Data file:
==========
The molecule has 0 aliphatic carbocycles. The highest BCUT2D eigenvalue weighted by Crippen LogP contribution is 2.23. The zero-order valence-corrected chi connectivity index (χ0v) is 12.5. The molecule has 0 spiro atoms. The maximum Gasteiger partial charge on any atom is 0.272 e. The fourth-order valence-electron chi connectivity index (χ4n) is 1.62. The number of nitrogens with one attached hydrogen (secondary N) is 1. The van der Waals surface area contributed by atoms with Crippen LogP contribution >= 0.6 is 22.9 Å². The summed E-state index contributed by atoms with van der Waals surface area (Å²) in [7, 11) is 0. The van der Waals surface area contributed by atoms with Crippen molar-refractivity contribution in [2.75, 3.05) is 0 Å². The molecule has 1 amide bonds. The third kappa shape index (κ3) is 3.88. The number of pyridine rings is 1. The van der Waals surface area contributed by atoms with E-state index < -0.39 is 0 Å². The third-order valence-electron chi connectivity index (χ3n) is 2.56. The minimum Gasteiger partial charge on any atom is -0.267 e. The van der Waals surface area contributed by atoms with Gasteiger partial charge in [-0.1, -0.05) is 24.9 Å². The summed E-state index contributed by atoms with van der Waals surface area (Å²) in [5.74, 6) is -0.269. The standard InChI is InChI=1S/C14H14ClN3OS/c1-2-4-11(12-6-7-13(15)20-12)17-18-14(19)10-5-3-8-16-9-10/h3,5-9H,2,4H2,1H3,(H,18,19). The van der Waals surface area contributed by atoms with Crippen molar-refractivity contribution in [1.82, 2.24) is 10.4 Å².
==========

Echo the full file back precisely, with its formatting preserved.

The molecule has 0 aliphatic carbocycles. The highest BCUT2D eigenvalue weighted by Crippen LogP contribution is 2.23. The zero-order valence-corrected chi connectivity index (χ0v) is 12.5. The molecule has 0 spiro atoms. The maximum Gasteiger partial charge on any atom is 0.272 e. The fourth-order valence-electron chi connectivity index (χ4n) is 1.62. The number of nitrogens with one attached hydrogen (secondary N) is 1. The van der Waals surface area contributed by atoms with Crippen LogP contribution >= 0.6 is 22.9 Å². The summed E-state index contributed by atoms with van der Waals surface area (Å²) in [7, 11) is 0. The van der Waals surface area contributed by atoms with Crippen molar-refractivity contribution in [2.75, 3.05) is 0 Å². The molecule has 1 amide bonds. The third kappa shape index (κ3) is 3.88. The number of pyridine rings is 1. The van der Waals surface area contributed by atoms with E-state index < -0.39 is 0 Å². The third-order valence-electron chi connectivity index (χ3n) is 2.56. The minimum Gasteiger partial charge on any atom is -0.267 e. The van der Waals surface area contributed by atoms with Gasteiger partial charge in [-0.1, -0.05) is 24.9 Å². The summed E-state index contributed by atoms with van der Waals surface area (Å²) in [5.74, 6) is -0.269. The standard InChI is InChI=1S/C14H14ClN3OS/c1-2-4-11(12-6-7-13(15)20-12)17-18-14(19)10-5-3-8-16-9-10/h3,5-9H,2,4H2,1H3,(H,18,19). The van der Waals surface area contributed by atoms with Crippen molar-refractivity contribution in [1.82, 2.24) is 10.4 Å².